Women want to understand and decrease their risk of breast cancer, and Nicole Saphier, MD, Director of Breast Imaging at MSK Monmouth, wants to ensure that women make the right decisions when it comes to their breast health this October, in honor of Breast Cancer Awareness Month, and every day.
Dr. Saphier recently told The Two River Times that she’s heard many myths about the causes of breast cancer, from deodorants to drinking water to alcohol. Her take? “The truth is: It’s possible,” she said. “But being a woman who gets older is the greatest risk.”
Dr. Saphier and other medical professionals agree: The most important step in breast health is getting a mammogram. But many people are confused about who should have this screening and when. The answer? It depends.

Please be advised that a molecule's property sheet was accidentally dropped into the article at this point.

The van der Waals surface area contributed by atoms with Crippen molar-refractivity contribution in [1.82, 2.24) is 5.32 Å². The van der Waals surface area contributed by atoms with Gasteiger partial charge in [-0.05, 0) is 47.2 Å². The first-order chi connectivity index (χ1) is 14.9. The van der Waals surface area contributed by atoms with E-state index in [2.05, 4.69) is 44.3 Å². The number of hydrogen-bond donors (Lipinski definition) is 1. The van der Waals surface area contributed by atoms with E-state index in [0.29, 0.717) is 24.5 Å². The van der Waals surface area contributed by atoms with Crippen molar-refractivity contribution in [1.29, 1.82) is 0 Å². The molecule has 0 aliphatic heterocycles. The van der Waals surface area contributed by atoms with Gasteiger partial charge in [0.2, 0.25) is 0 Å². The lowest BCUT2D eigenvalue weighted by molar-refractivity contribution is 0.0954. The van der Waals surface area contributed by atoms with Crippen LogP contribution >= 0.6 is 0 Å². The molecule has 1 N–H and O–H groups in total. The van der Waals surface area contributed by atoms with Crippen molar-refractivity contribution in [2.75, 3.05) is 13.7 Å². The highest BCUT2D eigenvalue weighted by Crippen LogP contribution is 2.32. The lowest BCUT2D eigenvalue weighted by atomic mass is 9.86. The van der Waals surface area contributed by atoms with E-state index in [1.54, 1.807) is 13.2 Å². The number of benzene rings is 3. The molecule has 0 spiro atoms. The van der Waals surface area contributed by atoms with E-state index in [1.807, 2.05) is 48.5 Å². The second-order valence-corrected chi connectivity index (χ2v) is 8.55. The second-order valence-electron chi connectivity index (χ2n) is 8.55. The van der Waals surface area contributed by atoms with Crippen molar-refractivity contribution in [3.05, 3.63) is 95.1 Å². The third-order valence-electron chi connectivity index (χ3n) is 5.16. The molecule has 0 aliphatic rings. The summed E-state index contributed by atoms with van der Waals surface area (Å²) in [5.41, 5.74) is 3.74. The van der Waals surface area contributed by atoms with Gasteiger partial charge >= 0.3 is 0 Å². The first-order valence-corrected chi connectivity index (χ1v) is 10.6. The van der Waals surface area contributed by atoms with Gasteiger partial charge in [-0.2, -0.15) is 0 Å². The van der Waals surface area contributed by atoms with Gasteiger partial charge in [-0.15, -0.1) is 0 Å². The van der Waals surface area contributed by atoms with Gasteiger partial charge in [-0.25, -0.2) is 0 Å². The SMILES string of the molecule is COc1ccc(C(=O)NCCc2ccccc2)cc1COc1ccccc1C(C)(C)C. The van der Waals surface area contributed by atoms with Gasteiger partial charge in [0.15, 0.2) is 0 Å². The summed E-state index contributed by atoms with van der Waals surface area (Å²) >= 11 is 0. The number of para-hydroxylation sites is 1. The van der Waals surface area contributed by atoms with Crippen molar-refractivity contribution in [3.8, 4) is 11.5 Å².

Memorial Sloan Kettering experts recommend that women who have an average risk and no family history of breast cancer begin getting an annual mammogram at age 40. When a woman has a mother or sister who was diagnosed with breast cancer before age 50, MSK recommends that she start having an annual mammogram beginning ten years before the age at which either of those relatives were diagnosed. Women at an increased risk of breast cancer are also eligible to participate in MSK’s breast surveillance program, RISE (risk assessment, imaging, surveillance, and education).